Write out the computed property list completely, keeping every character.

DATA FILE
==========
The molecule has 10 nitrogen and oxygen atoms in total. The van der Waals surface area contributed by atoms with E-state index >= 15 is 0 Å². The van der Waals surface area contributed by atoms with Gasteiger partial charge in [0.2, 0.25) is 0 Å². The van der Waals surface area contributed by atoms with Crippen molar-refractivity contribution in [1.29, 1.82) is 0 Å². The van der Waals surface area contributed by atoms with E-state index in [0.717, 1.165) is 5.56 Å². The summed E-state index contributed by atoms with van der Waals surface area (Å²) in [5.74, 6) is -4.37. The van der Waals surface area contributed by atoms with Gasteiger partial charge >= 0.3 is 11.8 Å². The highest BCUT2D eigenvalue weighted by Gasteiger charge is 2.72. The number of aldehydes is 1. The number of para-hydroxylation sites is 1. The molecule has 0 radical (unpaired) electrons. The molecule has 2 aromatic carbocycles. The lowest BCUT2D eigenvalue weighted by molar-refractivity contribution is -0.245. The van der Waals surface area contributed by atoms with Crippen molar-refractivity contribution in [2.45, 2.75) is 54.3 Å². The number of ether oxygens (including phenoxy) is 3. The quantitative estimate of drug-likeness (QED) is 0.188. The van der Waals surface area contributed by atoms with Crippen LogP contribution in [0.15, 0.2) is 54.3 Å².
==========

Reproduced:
The molecule has 10 nitrogen and oxygen atoms in total. The van der Waals surface area contributed by atoms with E-state index >= 15 is 0 Å². The van der Waals surface area contributed by atoms with Gasteiger partial charge in [0.2, 0.25) is 0 Å². The van der Waals surface area contributed by atoms with Crippen molar-refractivity contribution in [1.29, 1.82) is 0 Å². The van der Waals surface area contributed by atoms with E-state index in [0.717, 1.165) is 5.56 Å². The summed E-state index contributed by atoms with van der Waals surface area (Å²) in [5.74, 6) is -4.37. The van der Waals surface area contributed by atoms with Gasteiger partial charge >= 0.3 is 11.8 Å². The highest BCUT2D eigenvalue weighted by Gasteiger charge is 2.72. The number of aldehydes is 1. The number of para-hydroxylation sites is 1. The molecule has 0 radical (unpaired) electrons. The molecule has 2 aromatic carbocycles. The lowest BCUT2D eigenvalue weighted by molar-refractivity contribution is -0.245. The van der Waals surface area contributed by atoms with Crippen molar-refractivity contribution in [2.45, 2.75) is 54.3 Å². The number of ether oxygens (including phenoxy) is 3. The quantitative estimate of drug-likeness (QED) is 0.188. The van der Waals surface area contributed by atoms with Crippen LogP contribution in [0.15, 0.2) is 54.3 Å².